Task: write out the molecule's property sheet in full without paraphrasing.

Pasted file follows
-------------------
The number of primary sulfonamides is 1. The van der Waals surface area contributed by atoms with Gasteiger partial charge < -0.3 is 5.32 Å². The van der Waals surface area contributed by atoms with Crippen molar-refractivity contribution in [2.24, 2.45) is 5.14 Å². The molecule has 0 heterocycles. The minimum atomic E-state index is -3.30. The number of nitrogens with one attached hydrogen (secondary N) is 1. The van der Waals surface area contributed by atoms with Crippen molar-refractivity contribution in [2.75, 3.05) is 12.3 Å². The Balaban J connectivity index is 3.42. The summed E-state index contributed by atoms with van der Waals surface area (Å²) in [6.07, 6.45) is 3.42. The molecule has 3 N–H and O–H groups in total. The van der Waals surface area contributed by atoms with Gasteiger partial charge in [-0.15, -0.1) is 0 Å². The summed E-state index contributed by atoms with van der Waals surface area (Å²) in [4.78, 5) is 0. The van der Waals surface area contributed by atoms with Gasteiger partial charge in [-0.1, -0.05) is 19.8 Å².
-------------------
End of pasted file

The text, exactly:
The number of primary sulfonamides is 1. The van der Waals surface area contributed by atoms with Gasteiger partial charge < -0.3 is 5.32 Å². The van der Waals surface area contributed by atoms with Crippen molar-refractivity contribution in [2.24, 2.45) is 5.14 Å². The molecule has 0 heterocycles. The minimum atomic E-state index is -3.30. The number of nitrogens with one attached hydrogen (secondary N) is 1. The van der Waals surface area contributed by atoms with Crippen molar-refractivity contribution in [2.75, 3.05) is 12.3 Å². The Balaban J connectivity index is 3.42. The summed E-state index contributed by atoms with van der Waals surface area (Å²) in [6.07, 6.45) is 3.42. The molecule has 3 N–H and O–H groups in total. The van der Waals surface area contributed by atoms with Gasteiger partial charge in [-0.15, -0.1) is 0 Å². The summed E-state index contributed by atoms with van der Waals surface area (Å²) in [4.78, 5) is 0. The van der Waals surface area contributed by atoms with Gasteiger partial charge in [-0.1, -0.05) is 19.8 Å².